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(12) United States Patent
Hunt et al.
(io) Patent No.: (45) Date of Patent:
US 7,582,335 B2 Sep. 1, 2009
(54) FOAMED MATERIAL AND A METHOD OF MAKING A FOAMED MATERIAL
(75) Inventors: Joanne S. Hunt, Aylesbury (GB); Julie Baker, Leavesden (GB); Alan R. Pitt,
(73) Assignee: Eastman Kodak Company, Rochester, NY (US)
( * ) Notice: Subject to any disclaimer, the term of this patent is extended or adjusted under 35 U.S.C. 154(b) by 422 days.
(21) Appl.No.: 10/551,916
(22) PCT Filed: Apr. 2, 2004
(86) PCT No.: PCT/GB2004/001470
§ 371 (c)(1),
(2), (4) Date: Oct. 5, 2005
(87) PCT Pub. No.: WO2004/090027 PCT Pub. Date: Oct. 21, 2004
(65) Prior Publication Data
US 2006/0270745 Al Nov. 30, 2006
(30) Foreign Application Priority Data
Apr. 5, 2003 (GB) 0307963.9
(58) Field of Classification Search 521/50.5,
521/65, 66, 72; 427/508, 553, 557, 466 See application file for complete search history.
(56) References Cited
U.S. PATENT DOCUMENTS
4,296,210 A 10/1981 Zimmermann et al.
4,808,637 A * 2/1989 Boardman et al 521/50.5
5,128,313 A 7/1992 Aono
5,338,766 A * 8/1994 Phanetal 521/63
5,382,285 A 1/1995 Morrison
6,261,679 Bl* 7/2001 Chenetal 428/317.9
2005/0112302 Al * 5/2005 Laneyetal 428/32.31
2006/0015083 Al* 1/2006 Munroetal 604/367
2007/0054070 Al * 3/2007 Laneyetal 428/32.34
FOREIGN PATENT DOCUMENTS WO 02/26872 Al 4/2002
* cited by examiner
Primary Examiner—Susan W Berman
(74) Attorney, Agent, or Firm—Chris P. Konkol; Arthur E.
The invention provides a method of making a material, said method comprising generating a foamedhydrophilic polymer solution, especially of a gelatin or derivative thereof, and treating said foamed hydrophilic polymer solution with sufficient energy and for a sufficiently short time that a polymer foam having an open-cell structure is formed. The invention also provides a material comprising a support and an ink receiving layer supported on the support, the ink receiving layer comprising porous hydrophilic polymer, especially gelatin, and is formed by coating a solution of foamed hydrophilic polymer, especially gelatin, onto a support substrate and drying the coated substrate for a time period selected to be short enough such that an open-cell foam is formed.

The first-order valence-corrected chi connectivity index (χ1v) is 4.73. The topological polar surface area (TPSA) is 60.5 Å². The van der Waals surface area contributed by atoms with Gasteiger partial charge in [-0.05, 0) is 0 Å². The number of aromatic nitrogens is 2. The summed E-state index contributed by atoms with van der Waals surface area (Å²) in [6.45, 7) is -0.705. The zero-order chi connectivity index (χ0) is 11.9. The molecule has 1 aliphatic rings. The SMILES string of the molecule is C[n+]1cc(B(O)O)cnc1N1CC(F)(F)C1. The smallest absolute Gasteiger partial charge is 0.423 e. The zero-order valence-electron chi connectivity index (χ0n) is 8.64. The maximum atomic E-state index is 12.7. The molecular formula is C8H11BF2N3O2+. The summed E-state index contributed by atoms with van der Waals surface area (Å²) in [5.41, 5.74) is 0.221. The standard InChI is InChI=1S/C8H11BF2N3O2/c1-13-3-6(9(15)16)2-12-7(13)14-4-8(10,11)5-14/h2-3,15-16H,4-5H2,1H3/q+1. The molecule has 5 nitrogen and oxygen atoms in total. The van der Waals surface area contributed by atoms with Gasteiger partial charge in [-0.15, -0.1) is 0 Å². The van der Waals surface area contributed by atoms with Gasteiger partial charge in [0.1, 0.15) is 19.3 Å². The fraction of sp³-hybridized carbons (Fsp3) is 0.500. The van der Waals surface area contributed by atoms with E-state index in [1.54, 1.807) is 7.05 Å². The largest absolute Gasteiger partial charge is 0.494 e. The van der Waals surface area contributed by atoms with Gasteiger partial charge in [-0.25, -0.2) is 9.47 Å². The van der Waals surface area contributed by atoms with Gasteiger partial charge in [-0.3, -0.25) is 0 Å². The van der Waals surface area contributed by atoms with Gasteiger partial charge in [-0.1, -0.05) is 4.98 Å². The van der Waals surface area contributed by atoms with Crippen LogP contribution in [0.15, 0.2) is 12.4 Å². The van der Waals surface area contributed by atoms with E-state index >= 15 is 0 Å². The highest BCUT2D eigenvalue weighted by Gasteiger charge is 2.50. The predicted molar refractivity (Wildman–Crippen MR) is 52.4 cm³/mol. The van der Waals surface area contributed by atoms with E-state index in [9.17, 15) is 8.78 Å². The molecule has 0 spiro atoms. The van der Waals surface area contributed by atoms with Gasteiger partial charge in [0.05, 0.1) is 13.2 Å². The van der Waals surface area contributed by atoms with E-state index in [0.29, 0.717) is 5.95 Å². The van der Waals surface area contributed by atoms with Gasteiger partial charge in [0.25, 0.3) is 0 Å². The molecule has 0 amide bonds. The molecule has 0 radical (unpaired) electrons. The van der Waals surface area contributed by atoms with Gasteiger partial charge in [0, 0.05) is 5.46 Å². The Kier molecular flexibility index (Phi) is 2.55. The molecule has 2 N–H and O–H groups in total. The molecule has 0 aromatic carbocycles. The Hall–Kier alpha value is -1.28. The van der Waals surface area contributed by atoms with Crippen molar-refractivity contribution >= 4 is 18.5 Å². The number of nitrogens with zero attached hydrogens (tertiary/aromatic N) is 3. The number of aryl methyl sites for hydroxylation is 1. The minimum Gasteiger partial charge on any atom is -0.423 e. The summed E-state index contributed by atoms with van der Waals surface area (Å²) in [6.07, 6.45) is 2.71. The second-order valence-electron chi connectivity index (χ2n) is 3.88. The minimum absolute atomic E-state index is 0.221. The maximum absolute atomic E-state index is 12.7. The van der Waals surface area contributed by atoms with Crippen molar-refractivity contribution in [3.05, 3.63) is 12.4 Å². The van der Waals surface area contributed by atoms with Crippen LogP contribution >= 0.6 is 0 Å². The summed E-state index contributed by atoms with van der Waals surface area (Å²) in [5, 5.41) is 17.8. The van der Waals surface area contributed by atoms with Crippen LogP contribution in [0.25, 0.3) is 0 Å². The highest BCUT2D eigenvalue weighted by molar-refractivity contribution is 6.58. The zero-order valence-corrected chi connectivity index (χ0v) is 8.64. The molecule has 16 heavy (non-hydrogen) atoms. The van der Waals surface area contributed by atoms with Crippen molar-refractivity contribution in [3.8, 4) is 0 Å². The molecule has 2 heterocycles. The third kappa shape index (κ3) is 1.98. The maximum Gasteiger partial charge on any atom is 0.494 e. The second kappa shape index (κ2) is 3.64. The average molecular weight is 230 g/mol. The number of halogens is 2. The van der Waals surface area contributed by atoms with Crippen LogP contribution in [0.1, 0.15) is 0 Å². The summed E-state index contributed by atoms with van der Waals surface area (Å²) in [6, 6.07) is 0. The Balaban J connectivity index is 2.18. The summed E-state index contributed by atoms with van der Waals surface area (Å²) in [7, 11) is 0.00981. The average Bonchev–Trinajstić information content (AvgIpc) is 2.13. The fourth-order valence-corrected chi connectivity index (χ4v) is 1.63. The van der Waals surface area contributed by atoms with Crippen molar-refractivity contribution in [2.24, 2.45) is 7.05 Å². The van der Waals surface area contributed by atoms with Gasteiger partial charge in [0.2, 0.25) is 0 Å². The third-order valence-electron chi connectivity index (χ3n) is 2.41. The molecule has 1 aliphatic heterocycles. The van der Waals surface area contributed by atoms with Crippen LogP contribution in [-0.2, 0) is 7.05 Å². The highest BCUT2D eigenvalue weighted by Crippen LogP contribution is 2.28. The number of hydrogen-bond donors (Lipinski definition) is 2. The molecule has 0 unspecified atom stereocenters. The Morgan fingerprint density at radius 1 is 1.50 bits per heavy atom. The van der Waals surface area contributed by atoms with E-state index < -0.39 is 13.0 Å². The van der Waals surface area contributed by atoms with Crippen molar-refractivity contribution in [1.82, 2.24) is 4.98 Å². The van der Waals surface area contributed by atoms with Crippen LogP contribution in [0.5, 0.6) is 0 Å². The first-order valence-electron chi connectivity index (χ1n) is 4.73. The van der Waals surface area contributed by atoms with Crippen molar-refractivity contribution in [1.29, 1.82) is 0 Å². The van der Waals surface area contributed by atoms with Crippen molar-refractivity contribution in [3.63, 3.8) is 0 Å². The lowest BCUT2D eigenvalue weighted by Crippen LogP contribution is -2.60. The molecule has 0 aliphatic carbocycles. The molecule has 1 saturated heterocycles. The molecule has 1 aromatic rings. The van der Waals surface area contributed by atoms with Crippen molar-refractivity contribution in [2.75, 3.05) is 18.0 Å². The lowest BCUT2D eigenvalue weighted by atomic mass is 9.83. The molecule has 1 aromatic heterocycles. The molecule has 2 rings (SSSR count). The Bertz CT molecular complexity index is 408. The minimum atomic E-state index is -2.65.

17 Claims, 2 Drawing Sheets
U.S. Patent Sep. 1,2009 Sheet 2 of 2 US 7,582,335 B2
FOAMED MATERIAL AND A METHOD OF
MAKING A FOAMED MATERIAL
FIELD OF THE INVENTION
The present invention relates to a method of making a foamed material. In particular the invention relates to a method of making a foamed material suitable for use as, amongst other things, an ink-jet receiver. The invention also relates to a material made using the method. 10
BACKGROUND OF THE INVENTION
To be suitable for use as an ink-jet receiver, a material is preferably quick to absorb applied ink and also, once dry, 15 printed images are preferably stable when subjected to light and ozone. Ink-jet media having a porous layer are typically formed of inorganic materials with a polymeric binder. When ink is applied to the medium it is absorbed quickly into the porous layer by capillary action. However, the open nature of 20 the layer can contribute to a lack of stability of printed images when subjected to light and ozone. Ink-jet media having a non-porous layer are typically formed by the coating of one or more polymeric layers onto a support. When ink is applied to such media, the polymeric layers swell and absorb the applied 25 ink. However, due to limitations of the swelling mechanism, this type of media is slow to absorb the ink, but once dry, printed images are often stable when subjected to light and ozone.
Polymer foams have been developed that are suitable for 30 use as inkjet receivers. The materials, as disclosed for example in our co-pending European Patent Application Number 03015858.8, can be both quick to absorb applied ink and also provide images that are stable to light and ozone once dry. 35
Traditionally, polymer foams are manufactured using mostly hydrophobic thermoplastic materials such as polyurethane, PVC and polyethylene. Initially a gas filled polymer is created using a known foaming method, the gas-filled polymer then being coated onto a support substrate. 40
Typical-foaming methods include: